In a recent decision of the Full Bench of the Fair Work Commission the wording of a clause in an enterprise agreement which purported to ‘set-off’ overpayments and another which required employees to work on public holidays was held to either exclude the NES or to be detrimental in comparison.

Contracts of employment often include clauses which deal with these two matters and those contracts should be reviewed and amended where necessary.

Thumbs down for ‘set-off’ clause

‘Setting-off’ is when an employer pays an employee a higher amount compared to their minimum entitlement (for example a higher hourly rate of pay) and then later seeks to rely on this ‘over payment’ to make up for not paying the employee another entitlement.

In the case, clause 5.5 of the proposed enterprise agreement provided:

Any payment or benefit which an Employee receives from [the employer], which exceeds an entitlement under this Agreement, can be set off against a claim for underpayment of another entitlement under this Agreement.”

The Full Bench found that this clause had a detrimental effect on employees. Were an employee to make a valid claim for underpayment of an NES entitlement (e.g. annual leave or redundancy pay) the clause would allow the employer the right to refuse to pay the amount claimed.

The clause therefore undermined the NES and would be of no effect.

NES protection excluded by public holiday clause

The wording of clause 7.5 of the proposed enterprise agreement provided:

“Employees will be required to work on public holidays that fall within Rostered Hours. Employees agree that a request by [the employer] to work on a public holiday is reasonable, having regard to the operational requirements of the business. The Composite Hourly Rate includes compensation in recognition of the need for Employees to work Rostered Hours on public holidays.”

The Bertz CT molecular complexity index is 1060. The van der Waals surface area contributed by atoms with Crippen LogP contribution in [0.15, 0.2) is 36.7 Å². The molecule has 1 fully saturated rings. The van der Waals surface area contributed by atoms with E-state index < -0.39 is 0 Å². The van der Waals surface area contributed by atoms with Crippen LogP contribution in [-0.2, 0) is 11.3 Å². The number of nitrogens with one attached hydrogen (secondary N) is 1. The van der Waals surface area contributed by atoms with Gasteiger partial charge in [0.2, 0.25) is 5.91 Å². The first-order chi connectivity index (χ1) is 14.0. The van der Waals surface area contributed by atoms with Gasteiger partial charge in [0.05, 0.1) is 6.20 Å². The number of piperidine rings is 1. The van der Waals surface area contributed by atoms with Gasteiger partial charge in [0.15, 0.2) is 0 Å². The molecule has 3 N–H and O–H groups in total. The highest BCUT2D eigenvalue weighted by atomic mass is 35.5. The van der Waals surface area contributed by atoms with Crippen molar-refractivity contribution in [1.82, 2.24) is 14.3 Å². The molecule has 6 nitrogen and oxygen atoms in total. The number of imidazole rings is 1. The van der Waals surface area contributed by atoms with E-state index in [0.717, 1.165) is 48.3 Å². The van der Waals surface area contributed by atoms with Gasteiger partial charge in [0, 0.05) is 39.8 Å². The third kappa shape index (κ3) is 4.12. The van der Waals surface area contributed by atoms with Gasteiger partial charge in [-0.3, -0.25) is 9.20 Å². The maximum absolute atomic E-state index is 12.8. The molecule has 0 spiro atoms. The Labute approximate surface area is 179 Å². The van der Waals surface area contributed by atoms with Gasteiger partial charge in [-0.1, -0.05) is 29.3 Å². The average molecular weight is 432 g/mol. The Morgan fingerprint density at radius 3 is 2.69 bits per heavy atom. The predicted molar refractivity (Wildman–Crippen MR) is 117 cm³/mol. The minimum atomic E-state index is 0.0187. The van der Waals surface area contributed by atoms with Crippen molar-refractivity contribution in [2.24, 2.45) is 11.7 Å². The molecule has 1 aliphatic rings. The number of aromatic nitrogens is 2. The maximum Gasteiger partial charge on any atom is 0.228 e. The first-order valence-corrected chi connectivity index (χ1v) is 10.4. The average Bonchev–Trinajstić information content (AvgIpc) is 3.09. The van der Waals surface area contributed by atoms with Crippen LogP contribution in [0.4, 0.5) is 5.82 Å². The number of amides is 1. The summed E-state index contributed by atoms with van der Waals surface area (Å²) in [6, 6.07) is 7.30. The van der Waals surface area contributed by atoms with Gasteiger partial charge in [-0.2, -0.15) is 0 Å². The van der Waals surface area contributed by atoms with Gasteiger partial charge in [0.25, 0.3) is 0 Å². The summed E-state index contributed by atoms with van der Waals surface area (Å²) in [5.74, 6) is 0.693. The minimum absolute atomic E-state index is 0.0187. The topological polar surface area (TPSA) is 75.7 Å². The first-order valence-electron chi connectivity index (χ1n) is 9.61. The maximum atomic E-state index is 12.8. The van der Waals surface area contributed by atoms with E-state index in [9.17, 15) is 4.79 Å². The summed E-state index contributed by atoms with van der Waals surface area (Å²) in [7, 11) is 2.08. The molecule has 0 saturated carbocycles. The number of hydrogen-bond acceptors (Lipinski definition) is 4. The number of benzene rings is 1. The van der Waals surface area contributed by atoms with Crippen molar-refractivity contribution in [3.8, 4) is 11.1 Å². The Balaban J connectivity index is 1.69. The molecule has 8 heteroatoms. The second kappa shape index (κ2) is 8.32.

The NES does allow an employer to request that an employee work on a public holiday, but it also permits an employee to refuse this request if:

(a) the employer’s request is not reasonable; or

(b) if the employee’s refusal is reasonable.

The Full Bench held that clause 7.5 of the enterprise agreement did not comply with these requirements of the NES because it “compelled” employees to work on a public holiday and left “no room” for them to refuse to work on those days.

Review of your contracts and enterprise agreements

An employer seeking to rely on the strict application of a set off clause or a clause requiring work on a public holiday could find itself facing significant civil penalties (up to $54,000 for corporations and $10,800 for individuals) for a breach of the NES.

Employers are accordingly encouraged to review any template employment contracts and contracts already in place which contain similar clauses.

Employers can also use this opportunity for a general review of their template contracts, for example, to consider whether clauses authorising deduction from wages meet the NES requirements. 

CFMEU v CSRP Pty Ltd [2017] FWCFB 2101